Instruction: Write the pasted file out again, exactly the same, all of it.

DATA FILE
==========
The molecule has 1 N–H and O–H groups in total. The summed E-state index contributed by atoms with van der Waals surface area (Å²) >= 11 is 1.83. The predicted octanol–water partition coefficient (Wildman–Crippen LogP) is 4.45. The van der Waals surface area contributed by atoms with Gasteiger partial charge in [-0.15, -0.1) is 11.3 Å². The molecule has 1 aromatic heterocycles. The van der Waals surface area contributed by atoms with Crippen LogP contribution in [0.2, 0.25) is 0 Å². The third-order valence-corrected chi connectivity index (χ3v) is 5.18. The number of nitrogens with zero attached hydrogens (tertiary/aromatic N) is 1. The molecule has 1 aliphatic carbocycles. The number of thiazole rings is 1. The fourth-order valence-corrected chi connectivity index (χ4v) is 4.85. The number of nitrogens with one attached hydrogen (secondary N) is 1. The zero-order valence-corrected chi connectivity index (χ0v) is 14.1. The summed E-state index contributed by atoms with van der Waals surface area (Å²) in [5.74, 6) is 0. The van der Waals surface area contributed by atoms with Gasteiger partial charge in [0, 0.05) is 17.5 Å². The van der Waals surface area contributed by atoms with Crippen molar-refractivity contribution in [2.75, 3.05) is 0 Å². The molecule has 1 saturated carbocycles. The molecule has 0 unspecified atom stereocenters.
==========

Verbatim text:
The molecule has 1 N–H and O–H groups in total. The summed E-state index contributed by atoms with van der Waals surface area (Å²) >= 11 is 1.83. The predicted octanol–water partition coefficient (Wildman–Crippen LogP) is 4.45. The van der Waals surface area contributed by atoms with Gasteiger partial charge in [-0.15, -0.1) is 11.3 Å². The molecule has 1 aromatic heterocycles. The van der Waals surface area contributed by atoms with Crippen LogP contribution in [0.2, 0.25) is 0 Å². The third-order valence-corrected chi connectivity index (χ3v) is 5.18. The number of nitrogens with zero attached hydrogens (tertiary/aromatic N) is 1. The molecule has 1 aliphatic carbocycles. The number of thiazole rings is 1. The fourth-order valence-corrected chi connectivity index (χ4v) is 4.85. The number of nitrogens with one attached hydrogen (secondary N) is 1. The zero-order valence-corrected chi connectivity index (χ0v) is 14.1. The summed E-state index contributed by atoms with van der Waals surface area (Å²) in [5.74, 6) is 0. The van der Waals surface area contributed by atoms with Gasteiger partial charge in [0, 0.05) is 17.5 Å². The van der Waals surface area contributed by atoms with Crippen molar-refractivity contribution in [2.75, 3.05) is 0 Å². The molecule has 1 saturated carbocycles. The molecule has 0 unspecified atom stereocenters.